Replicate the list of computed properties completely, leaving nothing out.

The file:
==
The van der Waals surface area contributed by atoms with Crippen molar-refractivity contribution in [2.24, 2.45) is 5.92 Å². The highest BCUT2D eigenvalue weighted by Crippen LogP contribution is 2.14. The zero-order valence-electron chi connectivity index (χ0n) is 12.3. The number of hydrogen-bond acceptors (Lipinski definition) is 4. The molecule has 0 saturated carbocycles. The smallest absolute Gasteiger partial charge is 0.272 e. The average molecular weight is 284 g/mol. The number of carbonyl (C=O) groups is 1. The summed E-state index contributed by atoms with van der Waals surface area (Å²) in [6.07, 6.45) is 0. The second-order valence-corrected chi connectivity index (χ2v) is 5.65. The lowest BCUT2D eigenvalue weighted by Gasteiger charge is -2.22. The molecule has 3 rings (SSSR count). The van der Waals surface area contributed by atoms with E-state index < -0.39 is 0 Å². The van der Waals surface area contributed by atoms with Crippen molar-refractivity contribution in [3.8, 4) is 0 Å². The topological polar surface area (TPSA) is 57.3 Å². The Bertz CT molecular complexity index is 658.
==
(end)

The van der Waals surface area contributed by atoms with Crippen molar-refractivity contribution in [2.24, 2.45) is 5.92 Å². The highest BCUT2D eigenvalue weighted by Crippen LogP contribution is 2.14. The zero-order valence-electron chi connectivity index (χ0n) is 12.3. The number of hydrogen-bond acceptors (Lipinski definition) is 4. The molecule has 0 saturated carbocycles. The smallest absolute Gasteiger partial charge is 0.272 e. The average molecular weight is 284 g/mol. The number of carbonyl (C=O) groups is 1. The summed E-state index contributed by atoms with van der Waals surface area (Å²) in [6.07, 6.45) is 0. The second-order valence-corrected chi connectivity index (χ2v) is 5.65. The lowest BCUT2D eigenvalue weighted by Gasteiger charge is -2.22. The molecule has 3 rings (SSSR count). The van der Waals surface area contributed by atoms with E-state index < -0.39 is 0 Å². The van der Waals surface area contributed by atoms with Crippen molar-refractivity contribution in [3.8, 4) is 0 Å². The topological polar surface area (TPSA) is 57.3 Å². The Bertz CT molecular complexity index is 658.